Guillain-Barré syndrome (GBS) is an autoimmune polyneuropathy which presents with acute onset and rapid progression of flaccid, hyporeflexi quadriparesis. Both sensory and autonomic nerve involvement is seen. GBS has various subtypes that vary in their pathophysiology. The pathogenesis involves an immune response triggered by a preceding event which may be an infection, immunisation or surgical procedure. Clinical diagnosis has been largely the primary diagnosing criterion for GBS along with electrodiagnosis, which has several pitfalls and is supported by ancillary testing of cerebrospinal fluid (CSF) analysis and Nerve Conduction Studies. Measurement of anti-ganglioside antibodies is also an effective tool in its diagnosis. Further understanding of pathophysiology and better diagnostic methods are required for better management of GBS.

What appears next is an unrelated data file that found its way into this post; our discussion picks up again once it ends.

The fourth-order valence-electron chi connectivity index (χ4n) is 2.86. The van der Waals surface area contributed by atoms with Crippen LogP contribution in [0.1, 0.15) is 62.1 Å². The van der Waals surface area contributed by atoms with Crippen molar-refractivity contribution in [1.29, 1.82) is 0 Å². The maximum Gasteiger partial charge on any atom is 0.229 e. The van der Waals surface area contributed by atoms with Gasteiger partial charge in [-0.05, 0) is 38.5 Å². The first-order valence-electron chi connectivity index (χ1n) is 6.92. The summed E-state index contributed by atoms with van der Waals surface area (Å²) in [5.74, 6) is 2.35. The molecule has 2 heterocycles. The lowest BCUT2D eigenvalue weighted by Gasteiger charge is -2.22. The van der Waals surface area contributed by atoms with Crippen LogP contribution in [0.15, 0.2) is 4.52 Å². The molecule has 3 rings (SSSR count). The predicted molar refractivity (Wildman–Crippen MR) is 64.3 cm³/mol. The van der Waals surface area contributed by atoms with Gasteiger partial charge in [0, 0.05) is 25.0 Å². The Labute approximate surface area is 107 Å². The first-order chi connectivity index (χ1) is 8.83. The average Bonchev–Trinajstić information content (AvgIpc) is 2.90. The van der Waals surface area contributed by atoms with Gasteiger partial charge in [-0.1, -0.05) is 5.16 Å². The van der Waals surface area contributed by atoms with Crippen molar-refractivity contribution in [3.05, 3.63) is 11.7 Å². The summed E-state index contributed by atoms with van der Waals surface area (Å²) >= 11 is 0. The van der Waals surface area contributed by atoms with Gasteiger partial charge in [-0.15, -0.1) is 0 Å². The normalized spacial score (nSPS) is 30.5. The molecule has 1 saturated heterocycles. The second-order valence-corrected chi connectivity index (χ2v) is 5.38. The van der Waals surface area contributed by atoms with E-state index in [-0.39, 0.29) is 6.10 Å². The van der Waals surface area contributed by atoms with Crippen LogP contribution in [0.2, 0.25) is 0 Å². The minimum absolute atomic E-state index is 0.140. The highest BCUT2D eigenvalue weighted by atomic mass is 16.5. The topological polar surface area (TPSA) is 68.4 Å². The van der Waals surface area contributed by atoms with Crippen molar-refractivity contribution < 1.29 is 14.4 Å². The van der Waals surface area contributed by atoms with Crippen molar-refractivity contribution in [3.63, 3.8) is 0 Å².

Published: 1 January 2013
Among the human herpes viruses, three are neurotropic and capable of producing severe neurological abnormalities: herpes simplex virus type 1 and 2 (HSV-1 and HSV-2) and varicella-zoster virus (VZV). Both the acute, primary infection and the reactivation from the site of latent infection, the dorsal sensory ganglia, are associated with severe human morbidity and mortality. The peripheral nervous system is one of the major loci affected by these viruses. The present review details the virology and molecular biology underlying the human infection. This is followed by detailed description of the symtomatology, clinical presentation, diagnosis, course, therapy, and prognosis of disorders of the peripheral nervous system caused by these viruses.
Yajuan Gu, Zi-Wei Chen, Allan Siegel, Ranie Koshy, Cristhian Ramirez, Timothy D. Raabe, George H. DeVries, Amjad A. Ilyas
Published: 15 May 2012
Journal of Neuroimmunology, Volume 246, pp 58-64;